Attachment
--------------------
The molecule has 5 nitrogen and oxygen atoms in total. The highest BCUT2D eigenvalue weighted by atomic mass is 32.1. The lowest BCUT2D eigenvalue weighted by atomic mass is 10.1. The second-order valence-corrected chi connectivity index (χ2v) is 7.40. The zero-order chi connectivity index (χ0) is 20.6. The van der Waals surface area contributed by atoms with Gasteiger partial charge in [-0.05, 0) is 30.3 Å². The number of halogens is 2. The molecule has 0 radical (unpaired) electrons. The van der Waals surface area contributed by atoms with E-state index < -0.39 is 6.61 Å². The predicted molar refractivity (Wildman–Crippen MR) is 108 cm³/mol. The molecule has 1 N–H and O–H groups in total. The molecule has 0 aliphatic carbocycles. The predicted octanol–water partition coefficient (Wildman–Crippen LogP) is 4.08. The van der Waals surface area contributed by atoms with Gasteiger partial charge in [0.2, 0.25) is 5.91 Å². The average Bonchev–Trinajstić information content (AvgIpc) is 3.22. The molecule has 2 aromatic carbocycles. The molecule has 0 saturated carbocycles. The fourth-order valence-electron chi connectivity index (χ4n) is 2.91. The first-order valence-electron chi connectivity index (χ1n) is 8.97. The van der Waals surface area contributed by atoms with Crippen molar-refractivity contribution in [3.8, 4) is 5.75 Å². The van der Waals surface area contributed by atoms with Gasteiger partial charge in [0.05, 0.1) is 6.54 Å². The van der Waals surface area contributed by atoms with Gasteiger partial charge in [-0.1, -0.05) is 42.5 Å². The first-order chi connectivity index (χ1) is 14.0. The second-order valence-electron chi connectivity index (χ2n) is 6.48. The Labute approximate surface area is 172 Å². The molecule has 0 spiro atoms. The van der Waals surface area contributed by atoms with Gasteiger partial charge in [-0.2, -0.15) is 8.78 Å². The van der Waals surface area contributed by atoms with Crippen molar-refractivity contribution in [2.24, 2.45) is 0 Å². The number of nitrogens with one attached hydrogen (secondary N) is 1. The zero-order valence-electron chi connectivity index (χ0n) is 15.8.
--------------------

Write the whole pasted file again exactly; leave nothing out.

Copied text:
The molecule has 5 nitrogen and oxygen atoms in total. The highest BCUT2D eigenvalue weighted by atomic mass is 32.1. The lowest BCUT2D eigenvalue weighted by atomic mass is 10.1. The second-order valence-corrected chi connectivity index (χ2v) is 7.40. The zero-order chi connectivity index (χ0) is 20.6. The van der Waals surface area contributed by atoms with Gasteiger partial charge in [-0.05, 0) is 30.3 Å². The number of halogens is 2. The molecule has 0 radical (unpaired) electrons. The van der Waals surface area contributed by atoms with E-state index < -0.39 is 6.61 Å². The predicted molar refractivity (Wildman–Crippen MR) is 108 cm³/mol. The molecule has 1 N–H and O–H groups in total. The molecule has 0 aliphatic carbocycles. The predicted octanol–water partition coefficient (Wildman–Crippen LogP) is 4.08. The van der Waals surface area contributed by atoms with Gasteiger partial charge in [0.2, 0.25) is 5.91 Å². The average Bonchev–Trinajstić information content (AvgIpc) is 3.22. The molecule has 2 aromatic carbocycles. The molecule has 0 saturated carbocycles. The fourth-order valence-electron chi connectivity index (χ4n) is 2.91. The first-order valence-electron chi connectivity index (χ1n) is 8.97. The van der Waals surface area contributed by atoms with Crippen molar-refractivity contribution in [3.8, 4) is 5.75 Å². The van der Waals surface area contributed by atoms with Gasteiger partial charge in [0.05, 0.1) is 6.54 Å². The van der Waals surface area contributed by atoms with Gasteiger partial charge in [-0.1, -0.05) is 42.5 Å². The first-order chi connectivity index (χ1) is 14.0. The second-order valence-electron chi connectivity index (χ2n) is 6.48. The Labute approximate surface area is 172 Å². The molecule has 0 spiro atoms. The van der Waals surface area contributed by atoms with Gasteiger partial charge in [-0.2, -0.15) is 8.78 Å². The van der Waals surface area contributed by atoms with Crippen molar-refractivity contribution in [2.24, 2.45) is 0 Å². The number of nitrogens with one attached hydrogen (secondary N) is 1. The zero-order valence-electron chi connectivity index (χ0n) is 15.8.